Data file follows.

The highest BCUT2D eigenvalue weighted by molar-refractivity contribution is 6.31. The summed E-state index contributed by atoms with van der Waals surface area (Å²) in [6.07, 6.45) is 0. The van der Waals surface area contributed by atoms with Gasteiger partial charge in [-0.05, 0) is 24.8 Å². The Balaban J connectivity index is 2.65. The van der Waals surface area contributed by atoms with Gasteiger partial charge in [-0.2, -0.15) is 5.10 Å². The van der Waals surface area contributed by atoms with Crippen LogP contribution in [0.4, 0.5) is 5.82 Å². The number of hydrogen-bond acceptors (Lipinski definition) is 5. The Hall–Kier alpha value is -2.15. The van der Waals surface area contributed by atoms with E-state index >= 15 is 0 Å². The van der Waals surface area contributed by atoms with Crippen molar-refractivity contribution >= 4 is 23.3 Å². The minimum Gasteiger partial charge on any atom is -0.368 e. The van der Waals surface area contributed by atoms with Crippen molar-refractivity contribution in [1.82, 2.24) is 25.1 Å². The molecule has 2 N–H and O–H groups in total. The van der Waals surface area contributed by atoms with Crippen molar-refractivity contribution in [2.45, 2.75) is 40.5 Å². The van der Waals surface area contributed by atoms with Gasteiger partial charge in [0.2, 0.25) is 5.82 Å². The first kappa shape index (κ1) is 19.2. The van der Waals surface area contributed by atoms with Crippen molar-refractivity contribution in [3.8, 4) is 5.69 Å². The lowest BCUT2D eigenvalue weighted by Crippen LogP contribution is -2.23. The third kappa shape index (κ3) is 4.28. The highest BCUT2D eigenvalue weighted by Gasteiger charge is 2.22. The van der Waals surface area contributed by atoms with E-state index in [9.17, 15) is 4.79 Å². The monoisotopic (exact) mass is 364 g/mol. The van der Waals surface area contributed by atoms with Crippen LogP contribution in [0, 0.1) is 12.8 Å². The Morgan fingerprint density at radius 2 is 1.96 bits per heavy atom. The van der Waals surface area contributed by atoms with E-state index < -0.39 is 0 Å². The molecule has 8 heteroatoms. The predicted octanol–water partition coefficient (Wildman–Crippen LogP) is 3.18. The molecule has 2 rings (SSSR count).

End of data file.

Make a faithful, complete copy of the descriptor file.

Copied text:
The highest BCUT2D eigenvalue weighted by molar-refractivity contribution is 6.31. The summed E-state index contributed by atoms with van der Waals surface area (Å²) in [6.07, 6.45) is 0. The van der Waals surface area contributed by atoms with Gasteiger partial charge in [-0.05, 0) is 24.8 Å². The Balaban J connectivity index is 2.65. The van der Waals surface area contributed by atoms with Gasteiger partial charge in [-0.2, -0.15) is 5.10 Å². The van der Waals surface area contributed by atoms with Crippen LogP contribution in [0.4, 0.5) is 5.82 Å². The number of hydrogen-bond acceptors (Lipinski definition) is 5. The Hall–Kier alpha value is -2.15. The van der Waals surface area contributed by atoms with E-state index >= 15 is 0 Å². The van der Waals surface area contributed by atoms with Crippen molar-refractivity contribution >= 4 is 23.3 Å². The minimum Gasteiger partial charge on any atom is -0.368 e. The van der Waals surface area contributed by atoms with Crippen molar-refractivity contribution in [1.82, 2.24) is 25.1 Å². The molecule has 2 N–H and O–H groups in total. The van der Waals surface area contributed by atoms with Crippen molar-refractivity contribution in [2.45, 2.75) is 40.5 Å². The van der Waals surface area contributed by atoms with Gasteiger partial charge in [0.2, 0.25) is 5.82 Å². The first kappa shape index (κ1) is 19.2. The van der Waals surface area contributed by atoms with Crippen molar-refractivity contribution in [3.8, 4) is 5.69 Å². The lowest BCUT2D eigenvalue weighted by Crippen LogP contribution is -2.23. The third kappa shape index (κ3) is 4.28. The highest BCUT2D eigenvalue weighted by Gasteiger charge is 2.22. The van der Waals surface area contributed by atoms with E-state index in [9.17, 15) is 4.79 Å². The monoisotopic (exact) mass is 364 g/mol. The van der Waals surface area contributed by atoms with Crippen LogP contribution in [0, 0.1) is 12.8 Å². The Morgan fingerprint density at radius 2 is 1.96 bits per heavy atom. The van der Waals surface area contributed by atoms with E-state index < -0.39 is 0 Å². The molecule has 8 heteroatoms. The predicted octanol–water partition coefficient (Wildman–Crippen LogP) is 3.18. The molecule has 2 rings (SSSR count).